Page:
Title: Supramolecular interactions and polymorphy, effect of temperature and pressure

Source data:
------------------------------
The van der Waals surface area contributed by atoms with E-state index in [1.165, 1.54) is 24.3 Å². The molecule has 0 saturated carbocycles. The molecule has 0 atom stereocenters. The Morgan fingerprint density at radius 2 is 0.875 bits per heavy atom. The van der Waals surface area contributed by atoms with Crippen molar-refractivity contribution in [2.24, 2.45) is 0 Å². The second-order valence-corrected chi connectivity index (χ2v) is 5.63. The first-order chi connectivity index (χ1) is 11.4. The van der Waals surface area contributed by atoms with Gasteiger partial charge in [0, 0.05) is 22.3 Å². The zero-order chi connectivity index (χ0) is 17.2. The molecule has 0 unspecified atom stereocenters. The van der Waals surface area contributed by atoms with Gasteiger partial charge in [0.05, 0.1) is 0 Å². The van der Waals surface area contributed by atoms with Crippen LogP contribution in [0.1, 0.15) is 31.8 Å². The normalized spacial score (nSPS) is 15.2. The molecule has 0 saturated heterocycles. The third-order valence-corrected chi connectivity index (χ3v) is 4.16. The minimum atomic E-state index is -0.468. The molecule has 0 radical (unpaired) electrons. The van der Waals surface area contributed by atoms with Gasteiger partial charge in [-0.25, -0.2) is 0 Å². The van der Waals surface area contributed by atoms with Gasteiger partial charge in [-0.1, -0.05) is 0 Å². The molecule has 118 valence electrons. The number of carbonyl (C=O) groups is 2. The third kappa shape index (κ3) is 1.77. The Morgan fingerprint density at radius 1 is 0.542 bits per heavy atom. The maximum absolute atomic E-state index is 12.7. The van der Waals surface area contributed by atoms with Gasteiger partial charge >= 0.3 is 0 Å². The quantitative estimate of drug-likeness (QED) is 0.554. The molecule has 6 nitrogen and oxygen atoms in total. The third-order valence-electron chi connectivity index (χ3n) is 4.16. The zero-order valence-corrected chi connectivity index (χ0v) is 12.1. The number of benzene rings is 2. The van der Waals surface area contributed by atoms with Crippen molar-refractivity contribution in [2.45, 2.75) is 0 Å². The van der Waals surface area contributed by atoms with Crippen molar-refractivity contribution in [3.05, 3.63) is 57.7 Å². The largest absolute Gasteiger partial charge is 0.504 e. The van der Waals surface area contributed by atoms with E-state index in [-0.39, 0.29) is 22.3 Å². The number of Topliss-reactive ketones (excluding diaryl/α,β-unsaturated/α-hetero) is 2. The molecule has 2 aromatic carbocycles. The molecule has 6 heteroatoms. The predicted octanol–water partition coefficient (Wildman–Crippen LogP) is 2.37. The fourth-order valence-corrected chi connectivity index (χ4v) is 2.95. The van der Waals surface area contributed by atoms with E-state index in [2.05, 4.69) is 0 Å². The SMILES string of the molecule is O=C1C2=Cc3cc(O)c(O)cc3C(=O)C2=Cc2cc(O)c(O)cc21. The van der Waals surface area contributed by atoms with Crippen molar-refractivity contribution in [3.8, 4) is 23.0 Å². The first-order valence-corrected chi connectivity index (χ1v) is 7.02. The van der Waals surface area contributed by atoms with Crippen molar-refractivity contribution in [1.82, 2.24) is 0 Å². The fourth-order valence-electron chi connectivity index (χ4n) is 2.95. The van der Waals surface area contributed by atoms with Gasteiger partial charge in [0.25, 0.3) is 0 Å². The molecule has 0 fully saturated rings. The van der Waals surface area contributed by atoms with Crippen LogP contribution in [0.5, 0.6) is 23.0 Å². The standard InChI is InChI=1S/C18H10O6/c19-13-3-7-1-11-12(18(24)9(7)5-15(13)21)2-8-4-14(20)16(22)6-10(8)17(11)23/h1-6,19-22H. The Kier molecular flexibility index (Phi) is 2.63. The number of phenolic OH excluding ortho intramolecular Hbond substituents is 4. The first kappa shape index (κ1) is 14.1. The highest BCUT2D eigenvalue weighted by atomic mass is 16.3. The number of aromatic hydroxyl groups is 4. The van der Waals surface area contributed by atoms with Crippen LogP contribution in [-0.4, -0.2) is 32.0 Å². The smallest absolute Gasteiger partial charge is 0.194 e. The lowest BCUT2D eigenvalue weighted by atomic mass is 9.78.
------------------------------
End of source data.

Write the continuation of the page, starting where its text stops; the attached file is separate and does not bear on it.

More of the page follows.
Most of the appliances we use in everyday life are made of solid state materials for example drug, dye or casual objects. The function and lifetime of these objects are important. The understanding and the manipulation of secondary interactions in solid state may provide longer lifetime, different functions, new application for the objects. For example a new polymorph of a known drug may be more advantageous for human consumption, and less drug excreted to the nature. Crystallisation is a spontaneously occurring, self-organising phenomenon. Our aim is the supervision of the arengement of the building blocks. The goal is the deeper understanding of the properties of supramolecular interactions altering with temperature and pressure. The increasing knowledge of supramolecular chemistry contributes to the development of improved materials with longer lifetime. These studies involve crystallisation and the characterisation of new solid state manulas. These observations support the research in solid state chemistry, material science, polymer chemistry, catalysis and molecular sensors etc. The results contribute to the improved understanding of biological systems and the development of new pharmaceutical therapies. The high pressure single crystal X-ray diffraction is an initiate in forefront technology on the world. It will be completed with hot stage studies for phase transition.